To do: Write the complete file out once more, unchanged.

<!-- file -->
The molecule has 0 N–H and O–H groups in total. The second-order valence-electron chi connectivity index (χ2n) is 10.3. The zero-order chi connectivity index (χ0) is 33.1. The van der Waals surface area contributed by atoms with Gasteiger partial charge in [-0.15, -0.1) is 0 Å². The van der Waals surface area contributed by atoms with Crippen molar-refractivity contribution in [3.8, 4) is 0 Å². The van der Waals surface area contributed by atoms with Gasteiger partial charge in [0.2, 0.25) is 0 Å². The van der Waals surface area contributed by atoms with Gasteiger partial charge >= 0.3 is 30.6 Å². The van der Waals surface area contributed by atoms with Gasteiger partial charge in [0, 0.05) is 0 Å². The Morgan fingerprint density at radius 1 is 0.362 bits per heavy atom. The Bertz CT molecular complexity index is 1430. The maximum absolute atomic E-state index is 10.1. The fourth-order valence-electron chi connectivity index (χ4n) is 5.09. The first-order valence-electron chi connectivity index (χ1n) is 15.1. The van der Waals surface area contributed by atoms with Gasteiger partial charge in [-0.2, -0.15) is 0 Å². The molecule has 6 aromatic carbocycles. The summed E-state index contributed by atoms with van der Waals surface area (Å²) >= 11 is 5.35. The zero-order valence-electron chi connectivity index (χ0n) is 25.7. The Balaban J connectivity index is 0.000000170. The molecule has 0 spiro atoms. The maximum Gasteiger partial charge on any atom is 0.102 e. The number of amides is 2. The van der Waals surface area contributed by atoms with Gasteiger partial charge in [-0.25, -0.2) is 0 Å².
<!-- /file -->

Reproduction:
The molecule has 0 N–H and O–H groups in total. The second-order valence-electron chi connectivity index (χ2n) is 10.3. The zero-order chi connectivity index (χ0) is 33.1. The van der Waals surface area contributed by atoms with Gasteiger partial charge in [-0.15, -0.1) is 0 Å². The van der Waals surface area contributed by atoms with Crippen molar-refractivity contribution in [3.8, 4) is 0 Å². The van der Waals surface area contributed by atoms with Gasteiger partial charge in [0.2, 0.25) is 0 Å². The van der Waals surface area contributed by atoms with Gasteiger partial charge >= 0.3 is 30.6 Å². The van der Waals surface area contributed by atoms with Gasteiger partial charge in [0, 0.05) is 0 Å². The Morgan fingerprint density at radius 1 is 0.362 bits per heavy atom. The Bertz CT molecular complexity index is 1430. The maximum absolute atomic E-state index is 10.1. The fourth-order valence-electron chi connectivity index (χ4n) is 5.09. The first-order valence-electron chi connectivity index (χ1n) is 15.1. The van der Waals surface area contributed by atoms with Gasteiger partial charge in [-0.2, -0.15) is 0 Å². The molecule has 6 aromatic carbocycles. The summed E-state index contributed by atoms with van der Waals surface area (Å²) >= 11 is 5.35. The zero-order valence-electron chi connectivity index (χ0n) is 25.7. The Balaban J connectivity index is 0.000000170. The molecule has 0 spiro atoms. The maximum Gasteiger partial charge on any atom is 0.102 e. The number of amides is 2. The van der Waals surface area contributed by atoms with Gasteiger partial charge in [-0.25, -0.2) is 0 Å².